Make a Wish and We Make it Happen

By 14th August, 2019 Care Home No Comments

We are delighted to announce our very own “Make a Wish” programme. We are inviting residents to put forward things that they have always wanted to do and we are going to make it happen!


We pride ourselves on our person-centred care and this is just one more way we are helping to cater for our residents’ needs and interests as individuals. Alongside this we are also adding an Alexa in each room with personal playlists of music and books, we arrange outings to appeal to individual hobbies and interests, and we try to involve residents in decisions about the home, like our cheese and wine night where residents voted on which cheeses they would like to be served in the home going forward.


We are continually looking for new ways to improve the home and are excited about the launch of our “Make a Wish” programme. This will give our residents the opportunity to think about things they would like to do and see and then for the home to help make them happen.


The first “wish” from one resident was to see Elvis, so we booked an Elvis impersonator to come to the care home and perform for all the residents. It was a roaring success, the residents enjoyed a dance and a sing-a-long and Peter was over the moon that we had made his wish come true saying, “it might not have been the real Elvis, but you never would have known, it was great to see Elvis from the comfort of my armchair!”


The second wish from another resident was to have a Doberman visit the home, this has always been his favourite breed of dog. We have pet pals visit the home each month, however they have never brought a Doberman, so we are now looking for one to make this resident’s wish come true.


We wanted to give the residents as much choice as possible over their activities and entertainment programme, and we love the idea of making some wishes come true. It has been well received by residents and carers alike and we are looking forward to making as many wishes as possible come true over the coming months.


In the pipeline we have wishes to go to Australia, to meet the Queen and to dance in the rain. Some of them more difficult than others, but if the resident can’t go to Australia, we will bring Australia to the home with Aussie BBQ, didgeridoo playing, and the carers putting on their best Aussie accents “G’day Mate”!

What is person centred care?

By 17th July, 2019 Care, Care Home No Comments

The NHS defines person centred care as a process that is people focused, promotes independence and autonomy, provides choice and control and is based on a collaborative team philosophy. It takes into account people’s needs and views and builds relationships with family members. It recognises that care should be holistic and so includes a spiritual, pastoral and religious dimension. The delivery of person centred care requires both safe and effective care and should result in a good experience for people.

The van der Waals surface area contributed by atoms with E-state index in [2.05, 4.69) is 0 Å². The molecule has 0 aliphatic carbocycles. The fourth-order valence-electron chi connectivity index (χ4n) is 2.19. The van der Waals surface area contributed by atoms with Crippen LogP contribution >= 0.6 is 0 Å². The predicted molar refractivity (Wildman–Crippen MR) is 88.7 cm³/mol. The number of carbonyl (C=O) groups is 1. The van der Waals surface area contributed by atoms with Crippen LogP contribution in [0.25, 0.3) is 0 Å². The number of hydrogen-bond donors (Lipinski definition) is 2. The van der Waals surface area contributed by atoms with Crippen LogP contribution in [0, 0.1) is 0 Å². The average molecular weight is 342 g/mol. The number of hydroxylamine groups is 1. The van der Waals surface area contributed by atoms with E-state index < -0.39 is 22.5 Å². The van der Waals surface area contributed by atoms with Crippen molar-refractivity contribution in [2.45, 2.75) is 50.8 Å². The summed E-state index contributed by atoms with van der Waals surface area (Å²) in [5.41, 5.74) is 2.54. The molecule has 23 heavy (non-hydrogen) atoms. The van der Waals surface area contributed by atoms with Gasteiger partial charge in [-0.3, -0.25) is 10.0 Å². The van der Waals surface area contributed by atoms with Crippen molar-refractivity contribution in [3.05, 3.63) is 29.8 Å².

But what does this really mean?

For us at Grosvenor Lodge, it means we take time to get to know every resident at our care home, before they arrive and while they are living with us. We learn what they like to do, their hobbies, what they used to do for a living, how they like to be cared for. We then use all of this information to put together a care plan and work together with the resident to ensure they are happy with their plan.

But for us it is much more than a care plan, we want our home to be their home, so we try to cater to the individual and what I mean by this, is for example one of our residents is a retired builder, so he loves a trip to B&Q and helping out with any jobs we may have around the home, so we make sure whenever we need to go to the DIY shop he is invited and if we have some jobs that are safe for him to help with we ask for his help. A trip to B&Q isn’t going to be everyone’s cup of tea, so it wouldn’t make sense to invite all the residents. We have another resident who loves tennis, so we are trying to arrange a trip to go and watch a match. For those who can’t get out of the home, we try and make their stay as personalised as possible. We are currently in the process of buying Alexa’s for each room and setting them up with each residents’ favourite songs and talking books.

Person centred care is also about involving the residents in decisions about the home, so we have also held cheese and wine nights so they can vote for the cheeses they would like to have in the home, rather than just cheddar. We have also invited residents into the manager’s meetings so they can give feedback on how we are doing and make suggestions on how we can do things better. One suggestion was that the residents would really like their hot meal served on a warm plate, something simple for us to do that would make a big difference to the residents’ enjoyment of mealtimes.

Not everything can be personalised, and so we offer a wide range of activities and entertainment that residents can choose whether they want to be involved or not. There is always a quiet space for relaxing, and watching TV or listening to music and residents are welcome to relax in their rooms if they prefer where they have their own TV and will soon have their own Alexa if they don’t already.